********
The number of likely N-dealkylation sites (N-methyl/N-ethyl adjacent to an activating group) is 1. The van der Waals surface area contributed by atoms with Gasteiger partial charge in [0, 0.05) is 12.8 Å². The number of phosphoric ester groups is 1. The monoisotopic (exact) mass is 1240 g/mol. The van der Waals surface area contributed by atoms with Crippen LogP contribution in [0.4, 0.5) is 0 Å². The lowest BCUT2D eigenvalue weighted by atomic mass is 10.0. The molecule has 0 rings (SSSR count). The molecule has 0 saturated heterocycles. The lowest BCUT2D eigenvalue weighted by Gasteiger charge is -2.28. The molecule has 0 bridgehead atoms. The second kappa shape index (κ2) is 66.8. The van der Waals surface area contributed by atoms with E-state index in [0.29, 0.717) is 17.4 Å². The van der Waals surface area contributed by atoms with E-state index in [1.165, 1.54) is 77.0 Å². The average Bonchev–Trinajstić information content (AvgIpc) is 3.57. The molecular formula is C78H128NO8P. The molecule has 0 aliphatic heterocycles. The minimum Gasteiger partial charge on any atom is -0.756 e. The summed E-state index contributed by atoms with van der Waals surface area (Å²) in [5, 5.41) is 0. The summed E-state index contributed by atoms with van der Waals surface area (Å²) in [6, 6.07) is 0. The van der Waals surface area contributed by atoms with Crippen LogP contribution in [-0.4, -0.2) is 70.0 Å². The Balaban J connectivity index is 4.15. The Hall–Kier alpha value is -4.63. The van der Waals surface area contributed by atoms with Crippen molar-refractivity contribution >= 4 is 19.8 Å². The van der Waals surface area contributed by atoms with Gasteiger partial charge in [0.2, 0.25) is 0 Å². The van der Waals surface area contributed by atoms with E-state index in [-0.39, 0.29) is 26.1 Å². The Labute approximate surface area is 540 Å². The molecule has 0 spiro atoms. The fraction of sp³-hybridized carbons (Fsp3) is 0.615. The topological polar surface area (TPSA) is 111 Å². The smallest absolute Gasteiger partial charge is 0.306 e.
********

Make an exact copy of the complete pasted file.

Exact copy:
The number of likely N-dealkylation sites (N-methyl/N-ethyl adjacent to an activating group) is 1. The van der Waals surface area contributed by atoms with Gasteiger partial charge in [0, 0.05) is 12.8 Å². The number of phosphoric ester groups is 1. The monoisotopic (exact) mass is 1240 g/mol. The van der Waals surface area contributed by atoms with Crippen LogP contribution in [0.4, 0.5) is 0 Å². The lowest BCUT2D eigenvalue weighted by atomic mass is 10.0. The molecule has 0 rings (SSSR count). The molecule has 0 saturated heterocycles. The lowest BCUT2D eigenvalue weighted by Gasteiger charge is -2.28. The molecule has 0 bridgehead atoms. The second kappa shape index (κ2) is 66.8. The van der Waals surface area contributed by atoms with E-state index in [0.29, 0.717) is 17.4 Å². The van der Waals surface area contributed by atoms with E-state index in [1.165, 1.54) is 77.0 Å². The average Bonchev–Trinajstić information content (AvgIpc) is 3.57. The molecular formula is C78H128NO8P. The molecule has 0 aliphatic heterocycles. The minimum Gasteiger partial charge on any atom is -0.756 e. The summed E-state index contributed by atoms with van der Waals surface area (Å²) in [5, 5.41) is 0. The summed E-state index contributed by atoms with van der Waals surface area (Å²) in [6, 6.07) is 0. The van der Waals surface area contributed by atoms with Crippen LogP contribution in [-0.4, -0.2) is 70.0 Å². The Balaban J connectivity index is 4.15. The Hall–Kier alpha value is -4.63. The van der Waals surface area contributed by atoms with Crippen molar-refractivity contribution >= 4 is 19.8 Å². The van der Waals surface area contributed by atoms with Gasteiger partial charge in [0.2, 0.25) is 0 Å². The van der Waals surface area contributed by atoms with E-state index in [-0.39, 0.29) is 26.1 Å². The Labute approximate surface area is 540 Å². The molecule has 0 spiro atoms. The fraction of sp³-hybridized carbons (Fsp3) is 0.615. The topological polar surface area (TPSA) is 111 Å². The smallest absolute Gasteiger partial charge is 0.306 e.